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The 2014 U.S. Capitol Christmas Tree arrives by flatbed truck from Chippewa National Forest in Cass Lake, Minnesota and is set down in the ground on the West Lawn of the U.S. Capitol Building, Washington, D.C., Friday, November 21, 2014. (Andrew Harnik/The Washington Times)

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The 2014 U.S. Capitol Christmas Tree arrives by flatbed truck from Chippewa National Forest in Cass Lake, Minnesota and is set down in the ground on the West Lawn of the U.S. Capitol Building, Washington, D.C., Friday, November 21, 2014. (Andrew Harnik/The Washington Times)

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The 2014 U.S. Capitol Christmas Tree arrives by flatbed truck from Chippewa National Forest in Cass Lake, Minnesota and is set down in the ground on the West Lawn of the U.S. Capitol Building, Washington, D.C., Friday, November 21, 2014. (Andrew Harnik/The Washington Times)

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The 2014 U.S. Capitol Christmas Tree arrives by flatbed truck from Chippewa National Forest in Cass Lake, Minnesota and is set down in the ground on the West Lawn of the U.S. Capitol Building, Washington, D.C., Friday, November 21, 2014. (Andrew Harnik/The Washington Times)

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The 2014 U.S. Capitol Christmas Tree arrives by flatbed truck from Chippewa National Forest in Cass Lake, Minnesota and is set down in the ground on the West Lawn of the U.S. Capitol Building, Washington, D.C., Friday, November 21, 2014. (Andrew Harnik/The Washington Times)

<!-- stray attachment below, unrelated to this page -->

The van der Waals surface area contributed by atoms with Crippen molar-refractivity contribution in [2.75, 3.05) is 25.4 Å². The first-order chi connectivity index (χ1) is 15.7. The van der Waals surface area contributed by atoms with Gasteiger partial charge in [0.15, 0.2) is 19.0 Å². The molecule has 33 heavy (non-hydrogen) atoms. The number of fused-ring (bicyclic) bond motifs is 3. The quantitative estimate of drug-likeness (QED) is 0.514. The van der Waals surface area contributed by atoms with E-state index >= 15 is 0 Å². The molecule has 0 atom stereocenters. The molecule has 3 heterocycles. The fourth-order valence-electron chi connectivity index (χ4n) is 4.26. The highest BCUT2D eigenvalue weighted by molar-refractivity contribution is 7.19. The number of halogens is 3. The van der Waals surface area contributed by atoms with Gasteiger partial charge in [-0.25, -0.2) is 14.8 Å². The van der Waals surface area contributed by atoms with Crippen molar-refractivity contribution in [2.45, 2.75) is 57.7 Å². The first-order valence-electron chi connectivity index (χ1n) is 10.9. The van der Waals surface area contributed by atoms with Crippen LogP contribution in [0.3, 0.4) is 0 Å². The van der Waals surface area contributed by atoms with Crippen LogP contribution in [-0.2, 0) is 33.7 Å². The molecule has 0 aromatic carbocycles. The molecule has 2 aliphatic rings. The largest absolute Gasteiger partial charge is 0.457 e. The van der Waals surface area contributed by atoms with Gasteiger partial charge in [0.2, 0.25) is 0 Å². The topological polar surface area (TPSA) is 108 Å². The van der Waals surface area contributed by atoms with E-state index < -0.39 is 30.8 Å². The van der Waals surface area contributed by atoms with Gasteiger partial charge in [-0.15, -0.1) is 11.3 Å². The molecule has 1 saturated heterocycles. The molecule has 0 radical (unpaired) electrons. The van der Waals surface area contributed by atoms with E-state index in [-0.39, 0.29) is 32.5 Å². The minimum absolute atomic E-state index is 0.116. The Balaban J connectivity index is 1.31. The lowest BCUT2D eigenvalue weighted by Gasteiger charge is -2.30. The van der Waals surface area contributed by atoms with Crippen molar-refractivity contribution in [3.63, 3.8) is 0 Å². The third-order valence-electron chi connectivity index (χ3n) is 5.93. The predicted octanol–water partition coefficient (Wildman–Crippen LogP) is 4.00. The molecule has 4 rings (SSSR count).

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The 2014 U.S. Capitol Christmas Tree arrives by flatbed truck from Chippewa National Forest in Cass Lake, Minnesota and is set down in the ground on the West Lawn of the U.S. Capitol Building, Washington, D.C., Friday, November 21, 2014. (Andrew Harnik/The Washington Times)

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The 2014 U.S. Capitol Christmas Tree arrives by flatbed truck from Chippewa National Forest in Cass Lake, Minnesota and is set down in the ground on the West Lawn of the U.S. Capitol Building, Washington, D.C., Friday, November 21, 2014. (Andrew Harnik/The Washington Times)

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The 2014 U.S. Capitol Christmas Tree arrives by flatbed truck from Chippewa National Forest in Cass Lake, Minnesota and is set down in the ground on the West Lawn of the U.S. Capitol Building, Washington, D.C., Friday, November 21, 2014. (Andrew Harnik/The Washington Times)

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A group of Harvard law, graduate and undergraduate students is suing to compel Harvard to withdraw its investments in oil, coal and natural gas. (Harvard Climate Justice Coalition v. Harvard)

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U.S. Geological Survey Volcano Hazards Program Coordinator Dr. Charles Mandeville said that there is no quick fix for the nation's preparedness efforts. It would take at least 20 years to finish installing and making fully operational all instrumentation on "high-threat" and "very high-threat" volcanoes if funding does not increase. (Andrew Harnik/The Washington Times)

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D.C. Department of Health Director Dr. Joxel Garcia (Photo courtesy of U.S. Department of Health and Human Services)